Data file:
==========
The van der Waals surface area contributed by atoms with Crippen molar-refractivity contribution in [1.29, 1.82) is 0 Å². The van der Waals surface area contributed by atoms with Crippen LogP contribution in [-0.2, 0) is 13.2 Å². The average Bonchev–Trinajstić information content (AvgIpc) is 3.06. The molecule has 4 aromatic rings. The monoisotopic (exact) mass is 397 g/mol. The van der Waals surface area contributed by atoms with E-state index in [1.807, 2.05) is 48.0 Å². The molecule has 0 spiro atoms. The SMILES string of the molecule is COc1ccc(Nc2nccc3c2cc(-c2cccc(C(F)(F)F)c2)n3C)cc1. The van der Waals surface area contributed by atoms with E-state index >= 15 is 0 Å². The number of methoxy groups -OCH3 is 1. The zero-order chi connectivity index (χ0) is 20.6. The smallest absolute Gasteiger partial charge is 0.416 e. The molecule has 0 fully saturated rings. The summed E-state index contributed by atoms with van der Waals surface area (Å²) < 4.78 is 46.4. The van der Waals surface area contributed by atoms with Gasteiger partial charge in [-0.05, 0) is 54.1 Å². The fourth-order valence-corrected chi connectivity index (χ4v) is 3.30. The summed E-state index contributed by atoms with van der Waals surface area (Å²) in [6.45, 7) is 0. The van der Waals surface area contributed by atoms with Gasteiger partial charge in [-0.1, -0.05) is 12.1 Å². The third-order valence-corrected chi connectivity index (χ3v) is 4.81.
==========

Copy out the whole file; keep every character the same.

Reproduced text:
The van der Waals surface area contributed by atoms with Crippen molar-refractivity contribution in [1.29, 1.82) is 0 Å². The van der Waals surface area contributed by atoms with Crippen LogP contribution in [-0.2, 0) is 13.2 Å². The average Bonchev–Trinajstić information content (AvgIpc) is 3.06. The molecule has 4 aromatic rings. The monoisotopic (exact) mass is 397 g/mol. The van der Waals surface area contributed by atoms with E-state index in [1.807, 2.05) is 48.0 Å². The molecule has 0 spiro atoms. The SMILES string of the molecule is COc1ccc(Nc2nccc3c2cc(-c2cccc(C(F)(F)F)c2)n3C)cc1. The van der Waals surface area contributed by atoms with E-state index >= 15 is 0 Å². The number of methoxy groups -OCH3 is 1. The zero-order chi connectivity index (χ0) is 20.6. The smallest absolute Gasteiger partial charge is 0.416 e. The molecule has 0 fully saturated rings. The summed E-state index contributed by atoms with van der Waals surface area (Å²) < 4.78 is 46.4. The van der Waals surface area contributed by atoms with Gasteiger partial charge in [-0.05, 0) is 54.1 Å². The fourth-order valence-corrected chi connectivity index (χ4v) is 3.30. The summed E-state index contributed by atoms with van der Waals surface area (Å²) in [6.45, 7) is 0. The van der Waals surface area contributed by atoms with Gasteiger partial charge in [-0.1, -0.05) is 12.1 Å². The third-order valence-corrected chi connectivity index (χ3v) is 4.81.